First of all, I'm not sure when he added this, but thank you to Michael Sporn for adding a link to my blog on his "Splog"! Now, it's high time I returned to the Dumbo storyboards he posted up several months ago.
Carrying on where I left off, here is a sketch of Mrs Jumbo taking her son to be washed... everyone remembers this sequence in the film - a look at the loving relationship between mother and son before they are separated. Tytla's animation is a great portrayal of warmth and affection, of the way they are thoroughly happy to be in each other's presence. This sketch goes for a more comical approach: Dumbo is being taken to his bath against his will, a sulky, bratty expression on his face, while Mrs Jumbo's expression shows amusement at her son's ineffectual resistence. A perfectly valid depiction of a mother-son relationship, but hardly fitting for the only time we see them alone together. To me, Dumbo's expression makes him look too specifically to a drawing of a human boy in a children's storybook... in the film his appearance seems more universal, appealing on both human and animal levels.
Mother and son
Speaking of humans, this pose for Mrs Jumbo and the way she holds Dumbo are much more anthropomorphic than the approach they finally settled on.
An unused example of the pain and humiliation Dumbo undergoes as a clown.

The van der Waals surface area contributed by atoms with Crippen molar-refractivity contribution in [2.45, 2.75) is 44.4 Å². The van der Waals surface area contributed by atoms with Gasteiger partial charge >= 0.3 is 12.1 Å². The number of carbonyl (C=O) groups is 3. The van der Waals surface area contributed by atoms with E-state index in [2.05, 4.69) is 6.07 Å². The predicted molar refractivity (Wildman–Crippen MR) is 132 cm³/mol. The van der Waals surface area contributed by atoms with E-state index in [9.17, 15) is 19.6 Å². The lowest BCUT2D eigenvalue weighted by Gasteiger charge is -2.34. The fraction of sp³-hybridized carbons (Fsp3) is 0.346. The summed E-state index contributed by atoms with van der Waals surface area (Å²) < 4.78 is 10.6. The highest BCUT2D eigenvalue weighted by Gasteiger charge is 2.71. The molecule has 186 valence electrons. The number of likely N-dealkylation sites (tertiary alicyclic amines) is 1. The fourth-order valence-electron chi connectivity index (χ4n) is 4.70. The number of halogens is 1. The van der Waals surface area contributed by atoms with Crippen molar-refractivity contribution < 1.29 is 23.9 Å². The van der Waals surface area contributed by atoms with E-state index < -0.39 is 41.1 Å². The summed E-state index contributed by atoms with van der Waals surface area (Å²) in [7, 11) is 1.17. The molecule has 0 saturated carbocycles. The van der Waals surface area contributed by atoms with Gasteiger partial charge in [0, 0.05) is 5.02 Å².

Now, in the film, the last we see of the Ringmaster is when Dumbo gets back at him during the Big Town sequence. In the following success montage, Timothy becomes Dumbo's manager, and is seen in a still, proudly signing a contract for him. All this is fitting: the Ringmaster was the one who separated Dumbo from his mother, while Timothy has been a loyal friend who we know can be trusted to look after Dumbo's interests. This sketch, however, shows the Ringmaster gaining from Dumbo's success - perhaps he was intended to be a more positive character than he eventually became.
The Dumbo Hop
Presumably the story department came up with various ideas for the success montage, and Walt Disney, Ben Sharpsteen or whoever chose which ones to include in the film. There are a few on the Splog which I wish had survived, as they show Dumbo entering the popular consciousness... I'm particularly fond of the "Dumbo Peanuts"... a bit more endearing than the implications of using Dumbo likenesses to bomb civilians in German cities...
Anyway, there are actually many more boards in Michael's post: these are only the ones which I felt I had something to say about. Once again, you can find the rest here. Until next time!
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